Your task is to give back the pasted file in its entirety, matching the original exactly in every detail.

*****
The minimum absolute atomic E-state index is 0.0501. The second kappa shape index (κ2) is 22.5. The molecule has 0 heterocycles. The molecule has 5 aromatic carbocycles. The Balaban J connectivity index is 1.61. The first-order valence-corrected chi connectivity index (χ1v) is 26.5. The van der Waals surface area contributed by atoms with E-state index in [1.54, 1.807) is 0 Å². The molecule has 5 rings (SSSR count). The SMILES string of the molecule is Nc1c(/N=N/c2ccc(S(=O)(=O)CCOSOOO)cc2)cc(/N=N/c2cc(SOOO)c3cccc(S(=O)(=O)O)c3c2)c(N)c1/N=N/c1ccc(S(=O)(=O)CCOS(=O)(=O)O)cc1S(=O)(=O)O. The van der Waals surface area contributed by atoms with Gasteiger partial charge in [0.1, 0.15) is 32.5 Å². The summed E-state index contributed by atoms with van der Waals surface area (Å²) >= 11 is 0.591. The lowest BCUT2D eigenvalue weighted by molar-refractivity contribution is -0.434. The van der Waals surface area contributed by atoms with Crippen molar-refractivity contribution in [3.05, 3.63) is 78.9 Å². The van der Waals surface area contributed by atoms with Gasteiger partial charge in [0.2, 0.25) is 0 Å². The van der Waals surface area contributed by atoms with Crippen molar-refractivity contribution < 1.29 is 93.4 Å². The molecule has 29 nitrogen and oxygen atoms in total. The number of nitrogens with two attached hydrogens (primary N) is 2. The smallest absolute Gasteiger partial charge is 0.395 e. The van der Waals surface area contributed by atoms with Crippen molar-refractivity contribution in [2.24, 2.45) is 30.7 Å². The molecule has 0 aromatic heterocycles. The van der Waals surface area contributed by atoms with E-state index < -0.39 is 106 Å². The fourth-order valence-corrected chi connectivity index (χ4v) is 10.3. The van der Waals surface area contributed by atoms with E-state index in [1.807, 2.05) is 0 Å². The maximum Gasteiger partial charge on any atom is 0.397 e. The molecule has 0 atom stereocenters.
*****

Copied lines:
The minimum absolute atomic E-state index is 0.0501. The second kappa shape index (κ2) is 22.5. The molecule has 0 heterocycles. The molecule has 5 aromatic carbocycles. The Balaban J connectivity index is 1.61. The first-order valence-corrected chi connectivity index (χ1v) is 26.5. The van der Waals surface area contributed by atoms with E-state index in [1.54, 1.807) is 0 Å². The molecule has 5 rings (SSSR count). The SMILES string of the molecule is Nc1c(/N=N/c2ccc(S(=O)(=O)CCOSOOO)cc2)cc(/N=N/c2cc(SOOO)c3cccc(S(=O)(=O)O)c3c2)c(N)c1/N=N/c1ccc(S(=O)(=O)CCOS(=O)(=O)O)cc1S(=O)(=O)O. The van der Waals surface area contributed by atoms with Gasteiger partial charge in [0.1, 0.15) is 32.5 Å². The summed E-state index contributed by atoms with van der Waals surface area (Å²) >= 11 is 0.591. The lowest BCUT2D eigenvalue weighted by molar-refractivity contribution is -0.434. The van der Waals surface area contributed by atoms with Crippen molar-refractivity contribution in [3.05, 3.63) is 78.9 Å². The van der Waals surface area contributed by atoms with Gasteiger partial charge in [0.2, 0.25) is 0 Å². The van der Waals surface area contributed by atoms with Crippen molar-refractivity contribution < 1.29 is 93.4 Å². The molecule has 29 nitrogen and oxygen atoms in total. The number of nitrogens with two attached hydrogens (primary N) is 2. The smallest absolute Gasteiger partial charge is 0.395 e. The van der Waals surface area contributed by atoms with Crippen molar-refractivity contribution in [2.24, 2.45) is 30.7 Å². The molecule has 0 aromatic heterocycles. The van der Waals surface area contributed by atoms with E-state index < -0.39 is 106 Å². The fourth-order valence-corrected chi connectivity index (χ4v) is 10.3. The van der Waals surface area contributed by atoms with E-state index in [1.807, 2.05) is 0 Å². The maximum Gasteiger partial charge on any atom is 0.397 e. The molecule has 0 atom stereocenters.